Warhammer 40k: New Ally Matrix Fixes Taudar Shenanigans

7th Edition spoilers are being leaked all over the place. The best one so far? New ally matrix!

The 7th edition of Warhammer 40k drops on May 24th, and the wargaming community has been a-tizzy with all the tidbits that have been leaked.  There is a new psychic phase (much like Warhammer Fantasy’s magic phase), a new Daemonology power, and a bunch of other adjustments.

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But the best part?  They’ve released a new ally matrix!  It looks like this:

I’m thrilled by the new update (if not the new price tag) – it streamlines the alliance process and makes things so much easier.

All Imperium, All The Time

First of all, individual armies under the Imperium no longer have their own entries on the chart.  This one change makes a world of difference!

It reduces the giant grid from 6th edition to a much more manageable 9×9, makes the chart easier to read, and gives enough space on the page to include the army names next to each icon – instead of putting them in a key at the bottom – so that the chart can be scanned by newer players without overwhelming them.

You also don’t have to sort through a series of  different Imperial-related icons to figure out if Necrons/Tau are allying with Dark Angels, Blood Angels, Grey Knights or Space Wolves as Allies of Convenience – it’s all the same.  Speaking of which…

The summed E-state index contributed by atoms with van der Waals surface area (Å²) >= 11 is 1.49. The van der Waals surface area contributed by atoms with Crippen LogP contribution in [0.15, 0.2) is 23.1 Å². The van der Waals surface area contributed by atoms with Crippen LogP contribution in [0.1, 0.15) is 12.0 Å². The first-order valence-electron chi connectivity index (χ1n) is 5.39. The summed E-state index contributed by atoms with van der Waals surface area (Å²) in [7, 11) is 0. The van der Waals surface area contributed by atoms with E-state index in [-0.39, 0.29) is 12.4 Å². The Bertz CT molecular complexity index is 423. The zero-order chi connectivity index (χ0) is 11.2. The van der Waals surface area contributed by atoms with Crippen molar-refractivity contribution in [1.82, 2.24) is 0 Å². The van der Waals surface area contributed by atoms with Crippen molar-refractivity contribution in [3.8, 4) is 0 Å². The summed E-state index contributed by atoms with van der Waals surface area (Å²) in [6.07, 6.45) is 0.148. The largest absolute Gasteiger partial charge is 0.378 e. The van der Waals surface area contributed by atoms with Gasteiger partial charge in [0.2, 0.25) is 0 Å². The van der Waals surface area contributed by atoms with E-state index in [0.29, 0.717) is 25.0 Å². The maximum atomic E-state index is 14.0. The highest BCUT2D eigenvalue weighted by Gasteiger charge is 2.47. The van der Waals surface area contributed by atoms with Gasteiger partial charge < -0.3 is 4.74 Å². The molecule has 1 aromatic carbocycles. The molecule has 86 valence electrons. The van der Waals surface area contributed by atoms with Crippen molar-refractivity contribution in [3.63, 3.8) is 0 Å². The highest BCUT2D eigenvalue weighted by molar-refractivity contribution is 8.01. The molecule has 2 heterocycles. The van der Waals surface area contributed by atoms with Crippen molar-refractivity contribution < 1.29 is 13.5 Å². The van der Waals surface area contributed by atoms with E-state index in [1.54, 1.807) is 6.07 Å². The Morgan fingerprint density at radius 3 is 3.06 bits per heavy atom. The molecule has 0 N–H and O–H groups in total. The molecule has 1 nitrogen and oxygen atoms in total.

Imperial Racism Returns

The Imperium returns to its roots and genuinely hates most of the Xenos again.  They are Allies of Convenience with the Eldar and Desperate Allies with Dark Eldar and Tau, but the vast majority are only allies ‘Come The Apocalypse’.

While Come The Apocalypse is now actually a playable alliance, it comes with some hefty penalties that help maintain a bit of balance.

Allying With Yourself

You can now have an allied contingent with your own army, which means Battleforged armies have a bit more flexibility without branching out of their own codex.  Players can potentially have three HQs (or more, depending on which codex they’re playing) without breaking the Force Organization chart and going into Unbound army territory.

Fewer Xenos Shenanigans

And finally, we have fewer issues of alien-on-alien action causing issues on the competitive scene.  This BoLS article explains why the Tau + Eldar combination was so powerful in 6th edition better than I ever could, but here is the basic gist:

  • They are both new codices, which tend to be a bit stronger than previous editions;
  • They were Battle Brothers in 6th, which let their abilities work very well with each other;
  • Their abilities naturally complemented one another, stacking buffs for huge bonuses.

Since it was discovered, the Tau + Eldar combo (known to some as the Taudar threat) has been a huge source of contention/complaints from the 40k community.

Now that the two armies are Allies of Convenience instead of Battle Brothers, it should make things a little more balanced on that front and reduce the amount of craziness that comes from the pairing.

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